Anti-HIV drugs are very good at controlling infection, but the moment a patient stops taking them, the overwhelming majority of the time the virus bounces back with a vengeance. For a small percentage of the population, however, a specific genetic variation allows them to control the virus themselves, and in even rarer circumstances, people manage to keep the virus at bay after ceasing treatment – for no immediately obvious underlying reason.
Yesterday, at an international AIDS conference in Canada, another one of these unusual cases was presented, which scientists are hopeful could lead to a better understanding of how a minority manage to restrain HIV in the absence of drugs. The individual is an 18-year-old French woman who was infected around the time of birth and immediately put on antiviral treatment. This intense regime was discontinued six years later, but remarkably she remains symptom-free. As far as doctors are aware, this is the longest a pediatric case has stayed in remission after treatment was stopped.
The teenager is the latest addition to a small group of known individuals who promptly started anti-HIV treatment following infection, but managed to stave off symptoms for an unexpectedly long period after they stopped taking them. These include the so-called VISCONTI cohort of 20 individuals in France and the famous “Mississippi baby.”
Similar to the latter case, the woman described became infected from her HIV-positive mother at or around the time of birth. But unlike the Mississippi baby, who was promptly put on a cocktail of anti-HIV drugs, the French child was initially only given one. A couple of months later, tests revealed that she had high levels of the virus in her blood, so she was put on a more intense regime of several drugs.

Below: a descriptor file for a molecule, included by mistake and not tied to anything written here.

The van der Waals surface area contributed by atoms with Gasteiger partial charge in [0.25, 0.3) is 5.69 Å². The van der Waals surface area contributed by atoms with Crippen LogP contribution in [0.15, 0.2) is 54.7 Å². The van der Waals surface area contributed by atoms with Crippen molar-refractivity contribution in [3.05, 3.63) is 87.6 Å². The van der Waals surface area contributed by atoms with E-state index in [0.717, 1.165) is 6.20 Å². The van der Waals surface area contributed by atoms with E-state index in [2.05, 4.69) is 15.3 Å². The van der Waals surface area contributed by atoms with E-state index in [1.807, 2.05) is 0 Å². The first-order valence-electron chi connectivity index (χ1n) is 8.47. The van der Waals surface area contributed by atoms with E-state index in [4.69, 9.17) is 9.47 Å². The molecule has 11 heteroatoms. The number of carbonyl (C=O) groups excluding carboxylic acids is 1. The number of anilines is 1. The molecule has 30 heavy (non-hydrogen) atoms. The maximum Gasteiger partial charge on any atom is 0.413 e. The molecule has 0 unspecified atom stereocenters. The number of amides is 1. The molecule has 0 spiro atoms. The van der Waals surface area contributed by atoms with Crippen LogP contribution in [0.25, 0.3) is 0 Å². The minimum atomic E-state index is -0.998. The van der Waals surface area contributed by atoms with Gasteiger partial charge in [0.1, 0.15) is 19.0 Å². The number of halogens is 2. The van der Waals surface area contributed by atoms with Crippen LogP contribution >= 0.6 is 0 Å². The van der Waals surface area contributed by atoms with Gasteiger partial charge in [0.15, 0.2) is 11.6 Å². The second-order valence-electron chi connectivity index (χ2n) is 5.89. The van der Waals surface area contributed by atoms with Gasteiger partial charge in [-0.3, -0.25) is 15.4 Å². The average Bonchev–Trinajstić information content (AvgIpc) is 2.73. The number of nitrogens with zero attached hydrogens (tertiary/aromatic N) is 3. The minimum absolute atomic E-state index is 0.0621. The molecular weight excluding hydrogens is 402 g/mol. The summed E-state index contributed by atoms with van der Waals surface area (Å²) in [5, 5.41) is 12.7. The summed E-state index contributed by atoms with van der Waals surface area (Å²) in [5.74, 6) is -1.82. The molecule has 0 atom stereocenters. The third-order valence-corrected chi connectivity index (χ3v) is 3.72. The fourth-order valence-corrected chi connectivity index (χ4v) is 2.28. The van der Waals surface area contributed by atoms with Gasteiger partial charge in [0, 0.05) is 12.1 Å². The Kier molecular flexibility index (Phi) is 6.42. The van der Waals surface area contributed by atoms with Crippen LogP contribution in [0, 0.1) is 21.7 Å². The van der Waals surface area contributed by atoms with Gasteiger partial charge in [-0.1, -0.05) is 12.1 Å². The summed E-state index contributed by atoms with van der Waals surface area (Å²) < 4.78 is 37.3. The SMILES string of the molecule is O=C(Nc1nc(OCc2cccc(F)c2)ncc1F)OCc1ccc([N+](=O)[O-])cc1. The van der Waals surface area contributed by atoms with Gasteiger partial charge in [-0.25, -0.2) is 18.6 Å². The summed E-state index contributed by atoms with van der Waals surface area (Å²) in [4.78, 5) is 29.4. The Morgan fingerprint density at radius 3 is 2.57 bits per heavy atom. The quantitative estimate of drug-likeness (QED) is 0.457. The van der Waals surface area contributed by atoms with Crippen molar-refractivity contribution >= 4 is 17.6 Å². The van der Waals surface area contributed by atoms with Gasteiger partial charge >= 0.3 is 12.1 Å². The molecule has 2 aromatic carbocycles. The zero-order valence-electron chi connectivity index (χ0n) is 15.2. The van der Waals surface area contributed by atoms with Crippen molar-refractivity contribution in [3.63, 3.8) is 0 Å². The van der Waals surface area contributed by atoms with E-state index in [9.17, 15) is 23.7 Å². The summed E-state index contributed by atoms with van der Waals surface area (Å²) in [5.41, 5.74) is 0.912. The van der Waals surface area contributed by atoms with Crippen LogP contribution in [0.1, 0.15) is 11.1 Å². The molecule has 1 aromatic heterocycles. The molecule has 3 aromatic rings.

Despite advice from doctors, the parents of both children decided to take them off treatment at a later stage, but here is where the cases become more interesting: While the American girl only managed to fight off the virus for just over two years, to this day the French girl appears healthy and the virus remains undetectable in blood samples. This is similar to those in the VISCONTI cohort, a small group of adults who were diagnosed promptly following infection and consequently put on treatment very early on. These individuals stayed on drugs for around three years, but the virus didn’t bounce back for an average of 10 years.
This raises an important question: Could the VISCONTI patients and the French girl have controlled the virus even if drugs were not given? This would place them in the so-called “elite controllers” category, a small percentage of people whose immune systems are able to prevent the virus from taking over the body even in the absence of drugs. This would mean that their unusually prolonged remission was not attributable to the early treatment regimen, but instead maybe some genetic or immunological factor.
That being said, interestingly both those in the VISCONTI group and the French teenager actually possess gene variations that result in weaker immune responses, which usually mean that the early stages of infection are worse than normal. But it’s possible their dampened immune system worked to their advantage, Science points out, as it may have reduced the pool of cells available to the virus when it first entered the body.
But even if these rare cases are attributable to underlying factors, rather than the rapid onset of treatment, there is still a growing amount of evidence to highlight the benefits of starting treatment as early as possible, rather than delaying.